Professor Dame Jessica Corner, DBE, a co-author, says:

“This study shows for the first time the different journeys that people face while recovering from colorectal cancer and how depression at diagnosis can have a bearing on recovery. It underlines the importance of preparing people for cancer treatment and providing support and expert intervention for psychological problems. It also shows the value of undertaking long-term studies of this kind.”

No one should face cancer alone. For more information call us free on 0808 808 0000 or visit (Monday to Friday, 9am–8pm) or visit


For further information, please contact:Claire McMahon, Media and PR Officer, Macmillan Cancer Support0207 091 2103 (out of hours 07801 307068)

Notes to Editors:Facts about Colorectal cancer• Colorectal cancer is also referred to as bowel or colon cancer. It covers all cancers of the colon and rectum excluding anal cancer and cancers of the small intestine. • Colorectal cancer is the third most common type of cancer in the UK.• There are around 244,000 people living with colorectal cancer in the UK. • 114 people are diagnosed with colorectal cancer every day.• 74% of people live for more than one year following their colorectal cancer diagnosis.• Some of the most common long term side effects of colorectal cancer treatment include bowel, bladder and sexual difficulties as well as psycho social difficulties.For more information about colorectal cancer visit - • Consultant Clinical Oncologist Amen Sibtain explains the symptoms, diagnosis and treatment of colorectal cancer in this video explainer-

About Macmillan Cancer SupportWhen you have cancer, you don’t just worry about what will happen to your body, you worry about what will happen to your life. Whether it’s concerns about who you can talk to, planning for the extra costs or what to do about work, at Macmillan we understand how a cancer diagnosis can take over everything.

That’s why we’re here. We provide support that helps people take back control of their lives. But right now, we can’t reach everyone who needs us. We need your help to make sure that people affected by cancer get the support they need to face the toughest fight of their life. No one should face cancer alone, and with your support no one will.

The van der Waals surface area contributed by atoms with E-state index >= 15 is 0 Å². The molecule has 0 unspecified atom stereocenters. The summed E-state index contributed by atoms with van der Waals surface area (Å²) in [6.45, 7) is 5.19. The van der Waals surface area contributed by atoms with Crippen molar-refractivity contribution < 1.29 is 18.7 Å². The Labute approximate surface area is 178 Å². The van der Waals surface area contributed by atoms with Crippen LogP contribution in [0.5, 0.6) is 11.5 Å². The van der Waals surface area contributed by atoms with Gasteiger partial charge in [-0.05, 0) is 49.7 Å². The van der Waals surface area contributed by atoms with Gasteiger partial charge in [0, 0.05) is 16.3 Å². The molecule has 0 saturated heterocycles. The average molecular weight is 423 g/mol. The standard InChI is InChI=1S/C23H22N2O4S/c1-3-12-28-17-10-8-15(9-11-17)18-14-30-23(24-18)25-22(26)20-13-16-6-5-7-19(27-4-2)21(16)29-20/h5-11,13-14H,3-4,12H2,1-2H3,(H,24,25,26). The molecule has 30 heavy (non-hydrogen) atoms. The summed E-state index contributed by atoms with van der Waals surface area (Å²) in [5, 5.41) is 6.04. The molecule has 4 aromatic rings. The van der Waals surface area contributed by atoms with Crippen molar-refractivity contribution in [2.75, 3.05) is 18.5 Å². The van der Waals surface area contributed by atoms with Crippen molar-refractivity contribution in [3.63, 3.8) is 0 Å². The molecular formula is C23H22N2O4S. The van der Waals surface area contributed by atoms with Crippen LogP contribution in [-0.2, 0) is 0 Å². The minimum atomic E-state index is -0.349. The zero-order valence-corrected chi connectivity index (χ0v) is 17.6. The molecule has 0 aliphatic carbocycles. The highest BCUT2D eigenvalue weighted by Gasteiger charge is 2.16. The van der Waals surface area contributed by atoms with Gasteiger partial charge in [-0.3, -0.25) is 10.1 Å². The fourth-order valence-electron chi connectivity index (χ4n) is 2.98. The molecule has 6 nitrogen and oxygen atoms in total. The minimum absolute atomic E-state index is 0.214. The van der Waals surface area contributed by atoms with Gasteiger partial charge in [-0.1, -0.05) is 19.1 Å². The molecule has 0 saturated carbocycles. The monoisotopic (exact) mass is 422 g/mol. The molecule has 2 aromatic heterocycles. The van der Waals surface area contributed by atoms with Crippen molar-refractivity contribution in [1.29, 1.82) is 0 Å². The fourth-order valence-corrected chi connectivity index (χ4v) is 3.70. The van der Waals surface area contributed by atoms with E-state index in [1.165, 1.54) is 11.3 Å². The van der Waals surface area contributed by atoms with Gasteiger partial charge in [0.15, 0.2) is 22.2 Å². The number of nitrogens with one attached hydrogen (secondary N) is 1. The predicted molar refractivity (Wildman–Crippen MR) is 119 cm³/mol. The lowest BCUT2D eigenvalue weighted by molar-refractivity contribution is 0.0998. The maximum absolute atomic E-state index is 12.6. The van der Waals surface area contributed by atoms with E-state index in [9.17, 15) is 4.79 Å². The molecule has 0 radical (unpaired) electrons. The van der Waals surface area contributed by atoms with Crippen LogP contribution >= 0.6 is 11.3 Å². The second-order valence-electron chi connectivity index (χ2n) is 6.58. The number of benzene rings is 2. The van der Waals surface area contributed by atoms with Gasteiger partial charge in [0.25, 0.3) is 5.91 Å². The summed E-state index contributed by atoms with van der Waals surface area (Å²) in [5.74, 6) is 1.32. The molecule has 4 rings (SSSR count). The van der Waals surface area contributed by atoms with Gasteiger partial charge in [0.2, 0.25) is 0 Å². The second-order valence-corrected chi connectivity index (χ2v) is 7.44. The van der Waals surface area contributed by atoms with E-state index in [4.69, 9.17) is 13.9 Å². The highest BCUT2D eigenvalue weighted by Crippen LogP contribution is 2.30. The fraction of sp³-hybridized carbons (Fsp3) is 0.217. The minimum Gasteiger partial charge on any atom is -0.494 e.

To get involved, call 0300 1000 200 today. And please remember, we’re here for you too. If you’d like support, information or just to chat, call us free on 0808 808 00 00 (Monday to Friday, 9am–8pm) or visit

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Foster C, Haviland J, Winter J et al. Pre-surgery depression and confidence to manage problems predict recovery trajectories of health and wellbeing in the first two years following colorectal cancer: results from the CREW cohort study. PLOS ONE 2016 (in press). (link live from 7pm UK time; embargoed PDF version of paper available to journalists in advance, on request)

The overall baseline prevalence of clinical depression in this study is around 20%. This represents various degrees of depression using a cut off score of 20 points or more on the CES-D measure of depression and is in line with that reported for cancer patients by other studies (eg Katz et al., 2004). Using the higher cut-off of 27+ for the CES-D that indicates major depression, we have a prevalence of around 8% at baseline which is consistent with other studies using this cut-off (eg. Walker et al., 2014).

The findings showed that people can be categorised into one of four groups depending on how well they recover from colorectal cancer and its treatment. Of the 147 people who were clinically depressed at the start of the study, 21% of those with depression were in the group with the worst health two years after treatment, compared with 2.9% of those without depression. 18.4% were in the group with the worst quality of life two years after treatment, compared with just 1.4% of people without depression.